"On Tuesday is Tucson, a gun-buyback effort was disrupted by buyers who offered cash to those who came to trade arms for gift certificates." That's the caption the Washington Post ran to an Associated Press photo on page A3 of the January 9 print edition. The photo [embedded below the page break] was plastered above the headline for an unrelated story about former Rep. Gabby Giffords (D-Ariz.) and husband Mark Kelly's new pro-gun control initiative.
But did the presence of legal gun purchasers really "disrupt" the Tucson police gun buyback program? If it did, it's news to the Arizona Daily Star, which reported no violent incident or other disturbance resulting from the peaceful protest/gun purchasing:
About 200 guns were turned over in exchange for grocery store gift cards at this morning’s gun buyback event.
The effort, led by Councilman Steve Kozachik, began at 9 a.m. this morning at the Tucson Police Department’s Patrick K. Hardesty Substation, 1100 S. Alvernon Way.
Two hundred Safeway gift cards worth $50 each were given away at the event.
Former state senator Frank Antenori led a counter effort, offering residents cash for their weapons.
Antenori estimated about 30 guns were purchased by his supporters at the event.
The majority of the guns brought were shotguns and rifles and a couple of pistols.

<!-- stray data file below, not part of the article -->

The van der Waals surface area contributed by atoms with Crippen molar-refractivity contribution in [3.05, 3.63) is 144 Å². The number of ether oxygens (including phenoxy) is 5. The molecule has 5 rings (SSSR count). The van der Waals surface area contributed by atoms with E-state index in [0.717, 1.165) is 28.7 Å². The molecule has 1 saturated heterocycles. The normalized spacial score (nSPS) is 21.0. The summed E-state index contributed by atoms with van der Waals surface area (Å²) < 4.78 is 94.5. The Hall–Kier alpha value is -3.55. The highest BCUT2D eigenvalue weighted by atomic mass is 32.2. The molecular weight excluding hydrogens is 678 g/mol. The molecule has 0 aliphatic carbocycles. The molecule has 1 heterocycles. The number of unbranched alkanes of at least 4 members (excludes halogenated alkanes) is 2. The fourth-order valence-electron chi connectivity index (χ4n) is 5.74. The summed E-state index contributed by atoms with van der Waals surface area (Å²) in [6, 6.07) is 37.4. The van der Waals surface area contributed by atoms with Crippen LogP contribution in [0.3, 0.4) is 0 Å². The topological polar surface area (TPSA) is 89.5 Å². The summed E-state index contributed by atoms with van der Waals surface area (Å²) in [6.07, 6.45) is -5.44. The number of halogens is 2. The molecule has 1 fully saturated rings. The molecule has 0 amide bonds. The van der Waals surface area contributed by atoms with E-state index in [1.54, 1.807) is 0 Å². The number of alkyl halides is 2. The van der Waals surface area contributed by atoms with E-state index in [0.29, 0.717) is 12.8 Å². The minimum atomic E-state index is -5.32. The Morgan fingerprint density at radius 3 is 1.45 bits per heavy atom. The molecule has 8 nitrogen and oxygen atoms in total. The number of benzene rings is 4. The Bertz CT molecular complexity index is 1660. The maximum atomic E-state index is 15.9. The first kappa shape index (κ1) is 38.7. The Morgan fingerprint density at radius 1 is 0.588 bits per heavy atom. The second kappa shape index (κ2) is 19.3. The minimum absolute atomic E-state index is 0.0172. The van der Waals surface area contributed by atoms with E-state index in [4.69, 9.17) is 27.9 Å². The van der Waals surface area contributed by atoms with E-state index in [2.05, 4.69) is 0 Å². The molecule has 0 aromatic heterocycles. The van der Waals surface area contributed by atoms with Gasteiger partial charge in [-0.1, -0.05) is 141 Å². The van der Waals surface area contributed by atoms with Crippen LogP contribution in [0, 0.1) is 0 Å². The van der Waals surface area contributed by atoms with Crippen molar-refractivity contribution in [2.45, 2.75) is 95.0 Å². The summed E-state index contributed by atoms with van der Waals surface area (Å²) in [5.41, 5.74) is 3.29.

TPD ran the serial numbers of the weapons to make sure they were not stolen or used in any crimes. A different person checked guns purchased through Antenori’s effort.
The guns exchanged for the gift cards, that haven’t been used in crimes, have already been destroyed.
The collected firearms were destroyed Tuesday afternoon, said Sgt. Maria Hawke, a Tucson Police Department spokeswoman. The guns were shredded by a private company, Hawke said.
The Merriam-Webster Dictionary defines "disrupt" thusly:
a : to break apart : rupture
b : to throw into disorder <agitators trying to disrupt the meeting>
: to interrupt the normal course or unity of
The gun buyback was more successful than the counter-demonstration of private purchasers, and nothing in the Star article suggests the buyback was thrown into disorder. One might argue the "normal course or unity of" the buyback was interrupted by the presence of a legal alternative -- purchasers willing to buy unwanted guns off those in line to get a $50 gift card -- but that is quite the stretch too.